1st Quarter 2015 Commentary


Since late last year, the U.S. “greenback” has been on a bit of a “streak”.  The pace of appreciation has picked up in 2015.  Articles and advertisements are being published on a daily basis about the dollar vs. the Euro.  Travel agents are broadly advertising the vacation bargains to be had for U.S. travelers to Europe.  Hotel room rates, restaurant meals, excursions to exotic sights are all on sale for a converted dollar price not seen for years.  On the other hand, American corporate executives with significant international sales are groaning about the negative effects on their upcoming quarterly earnings that a strong dollar is having.  So let’s put some perspective on this tale.  Treasury Secretary Lew, like so many of his predecessors, when asked about the dollar, simply declares that a strong dollar is good for America.  Philosophically and in the long term, he is correct because a strong currency is usually associated with a strong underlying economy and represents a place where foreign investors would want to invest their money, thereby buying the currency and bidding up its value in the marketplace.  In the short term, the transition stage from weak to strong, life can become uncomfortable until the “transition” is complete.


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In the short term, international product sales are hurt because product prices go up when translated into weak currency terms.  Selling becomes more difficult – buying slows.  Using appreciating dollars to buy a fabulous European vacation becomes relatively easier, but selling an increasingly expensive U.S. manufactured product becomes relatively more difficult.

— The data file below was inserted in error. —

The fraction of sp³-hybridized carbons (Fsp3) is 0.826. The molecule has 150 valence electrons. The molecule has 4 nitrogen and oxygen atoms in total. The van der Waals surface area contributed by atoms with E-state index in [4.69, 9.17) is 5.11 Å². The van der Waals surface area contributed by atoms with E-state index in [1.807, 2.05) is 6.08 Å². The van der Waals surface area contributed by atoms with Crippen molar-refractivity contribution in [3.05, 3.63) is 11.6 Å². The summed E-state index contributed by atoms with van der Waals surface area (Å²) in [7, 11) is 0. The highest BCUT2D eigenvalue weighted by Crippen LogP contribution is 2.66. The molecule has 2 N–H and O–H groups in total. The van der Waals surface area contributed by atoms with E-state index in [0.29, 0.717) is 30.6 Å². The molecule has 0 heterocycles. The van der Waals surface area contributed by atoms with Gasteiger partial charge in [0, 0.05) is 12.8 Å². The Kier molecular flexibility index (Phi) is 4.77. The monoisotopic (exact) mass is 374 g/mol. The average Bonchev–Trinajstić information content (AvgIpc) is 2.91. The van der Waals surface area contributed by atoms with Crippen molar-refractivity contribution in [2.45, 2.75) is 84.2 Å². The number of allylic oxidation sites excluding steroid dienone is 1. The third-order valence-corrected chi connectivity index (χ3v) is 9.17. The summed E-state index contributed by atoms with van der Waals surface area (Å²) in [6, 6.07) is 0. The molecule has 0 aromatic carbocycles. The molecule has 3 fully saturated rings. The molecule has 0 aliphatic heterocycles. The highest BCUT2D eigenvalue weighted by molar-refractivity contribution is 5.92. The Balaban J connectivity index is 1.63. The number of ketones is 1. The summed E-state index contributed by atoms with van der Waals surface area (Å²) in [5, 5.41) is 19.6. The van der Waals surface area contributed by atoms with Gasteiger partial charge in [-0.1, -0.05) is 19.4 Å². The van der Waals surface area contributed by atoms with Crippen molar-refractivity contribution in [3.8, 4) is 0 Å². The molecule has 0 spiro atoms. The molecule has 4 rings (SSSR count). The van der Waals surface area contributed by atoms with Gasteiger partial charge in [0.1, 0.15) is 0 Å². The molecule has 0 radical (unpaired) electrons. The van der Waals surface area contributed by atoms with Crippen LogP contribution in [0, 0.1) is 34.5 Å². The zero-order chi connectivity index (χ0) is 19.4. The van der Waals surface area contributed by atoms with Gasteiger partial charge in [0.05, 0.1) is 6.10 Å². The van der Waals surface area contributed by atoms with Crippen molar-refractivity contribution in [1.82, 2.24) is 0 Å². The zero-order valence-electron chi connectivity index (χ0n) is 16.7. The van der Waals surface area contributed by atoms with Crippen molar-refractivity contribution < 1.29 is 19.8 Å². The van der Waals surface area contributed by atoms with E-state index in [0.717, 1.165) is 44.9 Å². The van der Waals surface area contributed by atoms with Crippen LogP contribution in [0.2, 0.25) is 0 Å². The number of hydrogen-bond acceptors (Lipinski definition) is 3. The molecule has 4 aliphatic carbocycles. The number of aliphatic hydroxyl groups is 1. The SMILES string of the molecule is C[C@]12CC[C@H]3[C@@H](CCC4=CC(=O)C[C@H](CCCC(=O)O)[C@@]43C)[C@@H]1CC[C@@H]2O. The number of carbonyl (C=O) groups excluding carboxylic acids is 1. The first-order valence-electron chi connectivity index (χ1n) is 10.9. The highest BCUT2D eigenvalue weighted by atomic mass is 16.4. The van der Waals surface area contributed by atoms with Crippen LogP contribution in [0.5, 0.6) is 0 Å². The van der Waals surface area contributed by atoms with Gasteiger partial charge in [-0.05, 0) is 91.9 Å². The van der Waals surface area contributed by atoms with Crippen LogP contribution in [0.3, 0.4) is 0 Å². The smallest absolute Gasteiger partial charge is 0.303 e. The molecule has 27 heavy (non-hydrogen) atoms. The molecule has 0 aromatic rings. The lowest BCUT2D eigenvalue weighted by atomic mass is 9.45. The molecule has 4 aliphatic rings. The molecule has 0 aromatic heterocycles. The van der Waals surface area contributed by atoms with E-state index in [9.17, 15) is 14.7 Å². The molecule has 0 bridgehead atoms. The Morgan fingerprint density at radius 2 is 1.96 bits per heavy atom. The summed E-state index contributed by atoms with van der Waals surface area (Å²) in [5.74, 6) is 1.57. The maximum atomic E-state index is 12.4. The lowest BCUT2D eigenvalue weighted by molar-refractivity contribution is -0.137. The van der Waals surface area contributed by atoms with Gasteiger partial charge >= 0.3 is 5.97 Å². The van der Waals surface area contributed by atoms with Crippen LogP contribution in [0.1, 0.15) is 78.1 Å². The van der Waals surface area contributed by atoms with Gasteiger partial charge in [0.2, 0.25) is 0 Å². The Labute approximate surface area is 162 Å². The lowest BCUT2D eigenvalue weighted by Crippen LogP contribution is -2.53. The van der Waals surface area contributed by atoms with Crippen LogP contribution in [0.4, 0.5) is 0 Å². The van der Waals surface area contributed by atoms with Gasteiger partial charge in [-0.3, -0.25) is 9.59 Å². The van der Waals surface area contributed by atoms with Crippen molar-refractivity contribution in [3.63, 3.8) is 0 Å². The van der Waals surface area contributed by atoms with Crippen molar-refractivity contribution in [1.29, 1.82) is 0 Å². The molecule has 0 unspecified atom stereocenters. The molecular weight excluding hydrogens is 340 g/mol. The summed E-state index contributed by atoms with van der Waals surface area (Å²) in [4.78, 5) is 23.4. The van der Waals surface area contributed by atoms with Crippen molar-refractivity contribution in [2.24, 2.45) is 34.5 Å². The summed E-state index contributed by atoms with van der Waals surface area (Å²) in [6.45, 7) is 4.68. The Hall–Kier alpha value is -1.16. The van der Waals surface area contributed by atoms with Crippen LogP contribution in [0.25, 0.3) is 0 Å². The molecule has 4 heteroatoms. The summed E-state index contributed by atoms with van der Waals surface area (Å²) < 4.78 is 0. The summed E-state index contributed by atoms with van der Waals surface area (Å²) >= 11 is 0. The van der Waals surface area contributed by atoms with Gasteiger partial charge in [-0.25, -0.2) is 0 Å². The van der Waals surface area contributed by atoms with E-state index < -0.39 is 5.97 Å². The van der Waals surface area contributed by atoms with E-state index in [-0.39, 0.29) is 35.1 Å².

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As can be seen in Chart #2, the Euro has fallen sharply vs. the dollar.  Why?  The central cause for the divergence between the dollar and Euro is the different place in which American and European finance ministers find themselves along the “monetary policy continuum”.  In Europe, European Central Bank (ECB) President Draghi has recently announced the beginning of the Eurozone quantitative easing (QE) program.  This is the program under which the ECB will buy billions of Euros worth of bonds each month – a policy to stimulate economic growth in the Eurozone.  Oppositely, in America, Federal Reserve Bank Chair Janet Yellen has recently declared the end of our QE program and the Fed is now looking to return U.S. monetary policy to “normal”.  As a result, the dollar has soared vs. the Euro.  This is exactly what the ECB wanted. The ECB wanted a cheaper Euro to bolster the Eurozone economy, to help Europeans sell cheaper priced Euro goods and services to an international clientele.  This is terrific for European exporters, terrific for U.S. importers – not so good for American exporters.

As can also be seen in Chart #2, “we’ve been here before”.  So far the dollar has not scaled new heights.  Look back to 1980 and the reader will note that the dollar has been higher against the Euro.  At its zenith, the dollar purchased 1.22 euros vs. .91 today.  So there is still room before we breach the old record – but some pundits would have you believe otherwise.  Also, while the dollar has appreciated against the Euro, it has not vs. the Chinese yuan.


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Yes, the U.S. dollar is stronger than some, but it is not stronger today than it was against all currencies in the past.